Reconstructionist Jews embrace living in both Jewish civilization and secular society. At the nexus of the Jewish and American civilizations is a wholehearted embrace of democracy. For us, democracy translates into practice the core principle of betzelem Elohim, the recognition that every individual is created in the image of God. Democracy advances millennia of Jewish experiments in self-governance, while also allowing deep and meaningful engagement with other ethnic and religious groups and full participation in broader society. Jews have flourished in democratic settings, and we have elevated democracy to the level of religious principle.
We watched in horror as an angry mob of armed militants, incited by the president of the United States and his enablers, stormed the Capitol to disrupt proceedings that would enact the will of our political system by certifying the election of a new president and vice president. This was a perversion of democracy. No one can reasonably equate the democratic right to peaceful protest with violent insurrection. It was devastating, though not surprising, that some insurrectionists displayed white supremacist, racist and blatantly antisemitic messages and symbols. Antisemitism is both an “explanation” and a strategy of such right-wing reactionary groups. As we saw in Charlottesville and Pittsburgh, Jews are targeted as Jews, and also stand in for other minority groups. All of these exclusionary ideologies sow division and fear, and ultimately lead to violence against all minorities — Jews, People of Color, Muslims, immigrants, and ultimately anyone deemed threatening or unacceptable.
It was also clear to any observer that the preparation and response of law enforcement officials in and around the Capitol to this predominantly white mob were quite different from what we have seen in the case of peaceful protests by and in support of Black people, Indigenous people and other People of Color. These divergent responses affirm once again that the color of our skin shapes the reality of our experience in America. We cannot continue to accept this systemic injustice.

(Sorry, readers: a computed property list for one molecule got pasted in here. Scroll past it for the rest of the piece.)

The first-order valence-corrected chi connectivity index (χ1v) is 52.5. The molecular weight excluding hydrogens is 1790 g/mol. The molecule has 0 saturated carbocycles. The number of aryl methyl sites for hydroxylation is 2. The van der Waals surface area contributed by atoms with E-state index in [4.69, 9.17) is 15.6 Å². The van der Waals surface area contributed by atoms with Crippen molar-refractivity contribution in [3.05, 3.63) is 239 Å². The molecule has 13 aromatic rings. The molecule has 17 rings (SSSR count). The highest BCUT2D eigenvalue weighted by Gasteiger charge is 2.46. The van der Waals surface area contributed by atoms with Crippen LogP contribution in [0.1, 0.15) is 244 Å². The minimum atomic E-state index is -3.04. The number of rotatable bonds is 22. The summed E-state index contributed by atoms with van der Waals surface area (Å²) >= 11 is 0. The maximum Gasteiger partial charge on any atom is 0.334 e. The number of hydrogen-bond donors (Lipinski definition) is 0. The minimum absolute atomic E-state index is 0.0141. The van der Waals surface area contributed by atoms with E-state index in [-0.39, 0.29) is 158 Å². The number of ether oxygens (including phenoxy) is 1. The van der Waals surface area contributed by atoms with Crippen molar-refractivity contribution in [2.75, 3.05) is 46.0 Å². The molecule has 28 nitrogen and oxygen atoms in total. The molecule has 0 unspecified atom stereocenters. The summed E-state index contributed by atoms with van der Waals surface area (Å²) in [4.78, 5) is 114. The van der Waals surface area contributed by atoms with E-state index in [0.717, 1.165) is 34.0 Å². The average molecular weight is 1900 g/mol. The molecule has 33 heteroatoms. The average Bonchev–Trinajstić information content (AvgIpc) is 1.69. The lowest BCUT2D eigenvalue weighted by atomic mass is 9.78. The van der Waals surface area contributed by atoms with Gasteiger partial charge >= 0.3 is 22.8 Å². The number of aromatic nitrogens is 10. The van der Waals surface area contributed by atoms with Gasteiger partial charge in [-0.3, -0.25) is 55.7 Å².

We also saw, yesterday, a glimpse of what America can be, as the state of Georgia elected its first Black and its first Jewish United States senators. Many of us can remember a time when it was unimaginable that such a result could be achieved in the Deep South. The people of Georgia allow us to admit the possibility that people of good faith, encouraged, enfranchised, and empowered to participate fully in our lawful, democratic processes can prevail over those voices that are quick to incite hatred and mob violence.
Judaism is an activist religion. Beyond professions of faith or identification, Judaism insists that we enact our values and commitments. American Jews participated overwhelmingly in the 2020 election season. We must act now in defense of democracy and in support of a vibrant, principled America that values all voices and that protects all minorities. We must insist that perpetrators — from those who instigated to those who acted — be held accountable. We must work to ensure that the Biden administration works with Congress to enact meaningful reforms in support of racial justice and voting rights, and to combat the white nationalist movement.
Pirkei Avot teaches: It is not your duty to finish the work; neither are you free to desist from it. American democracy is a great, unfolding experiment that requires attention and effort. Let us renew our commitment to the work of furthering it.
We offer four sources of support and comfort: a d’var Torah Deborah wrote on the evening of the attack on the Capitol (originally intended to be delivered to Jewish members of Congress); two prayers for this moment written by Cantor Vera Broekhuysen and by Rabbi Arthur Waskow; and this prayer written by Rabbi Stephanie Crawley, published on Ritualwell.
— Rabbi Deborah Waxman, Ph.D. President of Reconstructing Judaism
— Seth Rosen, Board Chair, Reconstructing Judaism
The Obligations of Freedom: Parashat Shemot 5781
This Shabbat we begin the Book of Exodus. Our parashah, Shemot, traces the enslavement of the Israelites in Egypt and begins to tell the story of their ultimate liberation. In Exodus, we move from the individual narratives of our patriarchs and matriarchs in Genesis to the formation of the Israelite nation. Deliverance from slavery is a foundational story in Jewish history.
It’s essential to remember that the Israelites were not freed from slavery to just live lives without masters and do anything they wanted. After that miraculous moment of crossing the Red Sea and escaping the pursuing armies, they marched directly to Mt. Sinai to receive the Torah and to enter into covenantal relationship with YHVH, called Adonai. As their descendants, we must remember that we were redeemed to serve the highest principles, which we must constantly seek to discern. We were redeemed to be in binding relationship—with each other, and in that way, with the divine.